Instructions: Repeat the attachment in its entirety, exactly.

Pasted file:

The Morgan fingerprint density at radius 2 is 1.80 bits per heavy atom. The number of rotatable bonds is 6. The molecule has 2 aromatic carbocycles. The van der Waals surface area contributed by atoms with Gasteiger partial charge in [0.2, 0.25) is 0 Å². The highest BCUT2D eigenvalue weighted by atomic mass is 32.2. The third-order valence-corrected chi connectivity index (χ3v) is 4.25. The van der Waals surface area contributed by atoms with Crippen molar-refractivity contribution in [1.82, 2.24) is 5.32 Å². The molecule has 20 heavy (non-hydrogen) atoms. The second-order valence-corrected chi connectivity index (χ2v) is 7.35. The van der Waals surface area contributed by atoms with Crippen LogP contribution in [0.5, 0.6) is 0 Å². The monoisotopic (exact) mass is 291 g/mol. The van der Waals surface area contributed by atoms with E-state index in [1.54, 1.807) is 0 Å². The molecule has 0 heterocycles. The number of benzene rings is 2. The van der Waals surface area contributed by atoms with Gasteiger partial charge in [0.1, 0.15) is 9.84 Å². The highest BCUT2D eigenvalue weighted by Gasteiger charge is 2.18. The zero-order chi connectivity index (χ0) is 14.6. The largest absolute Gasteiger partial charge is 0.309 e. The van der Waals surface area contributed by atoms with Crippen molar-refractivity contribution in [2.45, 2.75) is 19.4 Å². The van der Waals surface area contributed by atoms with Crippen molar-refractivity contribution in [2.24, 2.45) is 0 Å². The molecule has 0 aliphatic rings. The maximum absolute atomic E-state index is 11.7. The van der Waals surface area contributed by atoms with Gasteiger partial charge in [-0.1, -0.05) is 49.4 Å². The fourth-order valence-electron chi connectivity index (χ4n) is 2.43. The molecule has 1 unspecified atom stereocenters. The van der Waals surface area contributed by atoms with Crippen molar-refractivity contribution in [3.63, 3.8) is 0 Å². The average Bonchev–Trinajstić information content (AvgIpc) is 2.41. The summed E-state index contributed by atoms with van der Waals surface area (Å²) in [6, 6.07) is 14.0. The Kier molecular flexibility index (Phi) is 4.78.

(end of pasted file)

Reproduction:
The Morgan fingerprint density at radius 2 is 1.80 bits per heavy atom. The number of rotatable bonds is 6. The molecule has 2 aromatic carbocycles. The van der Waals surface area contributed by atoms with Gasteiger partial charge in [0.2, 0.25) is 0 Å². The highest BCUT2D eigenvalue weighted by atomic mass is 32.2. The third-order valence-corrected chi connectivity index (χ3v) is 4.25. The van der Waals surface area contributed by atoms with Crippen molar-refractivity contribution in [1.82, 2.24) is 5.32 Å². The molecule has 20 heavy (non-hydrogen) atoms. The second-order valence-corrected chi connectivity index (χ2v) is 7.35. The van der Waals surface area contributed by atoms with Crippen LogP contribution in [0.5, 0.6) is 0 Å². The monoisotopic (exact) mass is 291 g/mol. The van der Waals surface area contributed by atoms with E-state index in [1.54, 1.807) is 0 Å². The molecule has 0 heterocycles. The number of benzene rings is 2. The van der Waals surface area contributed by atoms with Gasteiger partial charge in [0.1, 0.15) is 9.84 Å². The highest BCUT2D eigenvalue weighted by Gasteiger charge is 2.18. The zero-order chi connectivity index (χ0) is 14.6. The largest absolute Gasteiger partial charge is 0.309 e. The van der Waals surface area contributed by atoms with Crippen molar-refractivity contribution in [2.45, 2.75) is 19.4 Å². The van der Waals surface area contributed by atoms with Crippen molar-refractivity contribution in [2.24, 2.45) is 0 Å². The molecule has 0 aliphatic rings. The maximum absolute atomic E-state index is 11.7. The van der Waals surface area contributed by atoms with Gasteiger partial charge in [-0.1, -0.05) is 49.4 Å². The fourth-order valence-electron chi connectivity index (χ4n) is 2.43. The molecule has 1 unspecified atom stereocenters. The van der Waals surface area contributed by atoms with Crippen molar-refractivity contribution in [3.63, 3.8) is 0 Å². The average Bonchev–Trinajstić information content (AvgIpc) is 2.41. The summed E-state index contributed by atoms with van der Waals surface area (Å²) in [6, 6.07) is 14.0. The Kier molecular flexibility index (Phi) is 4.78.